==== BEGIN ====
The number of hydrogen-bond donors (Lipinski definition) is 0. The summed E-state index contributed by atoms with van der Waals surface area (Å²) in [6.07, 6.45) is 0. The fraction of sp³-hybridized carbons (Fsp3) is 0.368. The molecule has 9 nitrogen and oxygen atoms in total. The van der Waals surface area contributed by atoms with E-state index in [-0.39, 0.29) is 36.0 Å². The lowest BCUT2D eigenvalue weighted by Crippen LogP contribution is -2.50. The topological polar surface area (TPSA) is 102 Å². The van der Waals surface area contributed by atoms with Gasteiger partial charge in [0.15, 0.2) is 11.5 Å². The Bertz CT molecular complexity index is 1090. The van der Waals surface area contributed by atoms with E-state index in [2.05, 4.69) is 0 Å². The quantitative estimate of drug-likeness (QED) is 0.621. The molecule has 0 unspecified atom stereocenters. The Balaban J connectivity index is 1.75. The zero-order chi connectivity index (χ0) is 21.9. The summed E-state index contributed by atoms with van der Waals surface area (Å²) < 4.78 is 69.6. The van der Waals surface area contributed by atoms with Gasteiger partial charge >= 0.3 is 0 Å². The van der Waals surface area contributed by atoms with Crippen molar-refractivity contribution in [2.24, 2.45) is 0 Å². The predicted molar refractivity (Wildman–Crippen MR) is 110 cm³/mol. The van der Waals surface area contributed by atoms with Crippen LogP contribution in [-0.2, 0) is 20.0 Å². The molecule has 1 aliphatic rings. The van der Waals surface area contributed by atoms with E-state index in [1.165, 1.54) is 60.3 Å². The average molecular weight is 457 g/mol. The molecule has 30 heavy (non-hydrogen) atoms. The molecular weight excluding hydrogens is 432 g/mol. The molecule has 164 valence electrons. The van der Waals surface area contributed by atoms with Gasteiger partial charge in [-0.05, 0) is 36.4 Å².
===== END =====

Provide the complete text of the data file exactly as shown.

The number of hydrogen-bond donors (Lipinski definition) is 0. The summed E-state index contributed by atoms with van der Waals surface area (Å²) in [6.07, 6.45) is 0. The fraction of sp³-hybridized carbons (Fsp3) is 0.368. The molecule has 9 nitrogen and oxygen atoms in total. The van der Waals surface area contributed by atoms with E-state index in [-0.39, 0.29) is 36.0 Å². The lowest BCUT2D eigenvalue weighted by Crippen LogP contribution is -2.50. The topological polar surface area (TPSA) is 102 Å². The van der Waals surface area contributed by atoms with Gasteiger partial charge in [0.15, 0.2) is 11.5 Å². The Bertz CT molecular complexity index is 1090. The van der Waals surface area contributed by atoms with E-state index in [2.05, 4.69) is 0 Å². The quantitative estimate of drug-likeness (QED) is 0.621. The molecule has 0 unspecified atom stereocenters. The Balaban J connectivity index is 1.75. The zero-order chi connectivity index (χ0) is 21.9. The summed E-state index contributed by atoms with van der Waals surface area (Å²) < 4.78 is 69.6. The van der Waals surface area contributed by atoms with Gasteiger partial charge >= 0.3 is 0 Å². The van der Waals surface area contributed by atoms with Crippen molar-refractivity contribution in [2.24, 2.45) is 0 Å². The predicted molar refractivity (Wildman–Crippen MR) is 110 cm³/mol. The van der Waals surface area contributed by atoms with Crippen LogP contribution in [-0.2, 0) is 20.0 Å². The molecule has 1 aliphatic rings. The van der Waals surface area contributed by atoms with E-state index in [1.165, 1.54) is 60.3 Å². The average molecular weight is 457 g/mol. The molecule has 30 heavy (non-hydrogen) atoms. The molecular weight excluding hydrogens is 432 g/mol. The molecule has 164 valence electrons. The van der Waals surface area contributed by atoms with Gasteiger partial charge in [-0.05, 0) is 36.4 Å².